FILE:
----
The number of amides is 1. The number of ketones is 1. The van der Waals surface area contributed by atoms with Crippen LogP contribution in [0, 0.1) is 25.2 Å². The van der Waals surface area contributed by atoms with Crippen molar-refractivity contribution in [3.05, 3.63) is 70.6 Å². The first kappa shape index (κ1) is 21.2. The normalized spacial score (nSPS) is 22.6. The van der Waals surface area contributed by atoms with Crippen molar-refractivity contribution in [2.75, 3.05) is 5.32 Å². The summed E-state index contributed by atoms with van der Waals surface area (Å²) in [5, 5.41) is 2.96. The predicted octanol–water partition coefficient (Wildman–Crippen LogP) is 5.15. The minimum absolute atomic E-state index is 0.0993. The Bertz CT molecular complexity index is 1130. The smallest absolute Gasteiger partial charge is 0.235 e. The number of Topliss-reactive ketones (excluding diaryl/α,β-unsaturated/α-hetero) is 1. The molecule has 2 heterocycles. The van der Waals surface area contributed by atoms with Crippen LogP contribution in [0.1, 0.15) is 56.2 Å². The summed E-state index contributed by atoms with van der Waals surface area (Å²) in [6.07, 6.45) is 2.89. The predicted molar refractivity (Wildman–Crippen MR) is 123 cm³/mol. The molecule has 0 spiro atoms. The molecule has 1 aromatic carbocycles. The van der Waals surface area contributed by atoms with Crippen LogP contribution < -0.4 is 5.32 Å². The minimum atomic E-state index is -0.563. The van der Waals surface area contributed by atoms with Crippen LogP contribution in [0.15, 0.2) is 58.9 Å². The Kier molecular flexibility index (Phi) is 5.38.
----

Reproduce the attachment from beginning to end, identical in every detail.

The number of amides is 1. The number of ketones is 1. The van der Waals surface area contributed by atoms with Crippen LogP contribution in [0, 0.1) is 25.2 Å². The van der Waals surface area contributed by atoms with Crippen molar-refractivity contribution in [3.05, 3.63) is 70.6 Å². The first kappa shape index (κ1) is 21.2. The normalized spacial score (nSPS) is 22.6. The van der Waals surface area contributed by atoms with Crippen molar-refractivity contribution in [2.75, 3.05) is 5.32 Å². The summed E-state index contributed by atoms with van der Waals surface area (Å²) in [5, 5.41) is 2.96. The predicted octanol–water partition coefficient (Wildman–Crippen LogP) is 5.15. The minimum absolute atomic E-state index is 0.0993. The Bertz CT molecular complexity index is 1130. The smallest absolute Gasteiger partial charge is 0.235 e. The number of Topliss-reactive ketones (excluding diaryl/α,β-unsaturated/α-hetero) is 1. The molecule has 2 heterocycles. The van der Waals surface area contributed by atoms with Crippen LogP contribution in [0.1, 0.15) is 56.2 Å². The summed E-state index contributed by atoms with van der Waals surface area (Å²) in [6.07, 6.45) is 2.89. The predicted molar refractivity (Wildman–Crippen MR) is 123 cm³/mol. The molecule has 0 spiro atoms. The molecule has 1 aromatic carbocycles. The van der Waals surface area contributed by atoms with Crippen LogP contribution < -0.4 is 5.32 Å². The minimum atomic E-state index is -0.563. The van der Waals surface area contributed by atoms with Crippen LogP contribution in [0.15, 0.2) is 58.9 Å². The Kier molecular flexibility index (Phi) is 5.38.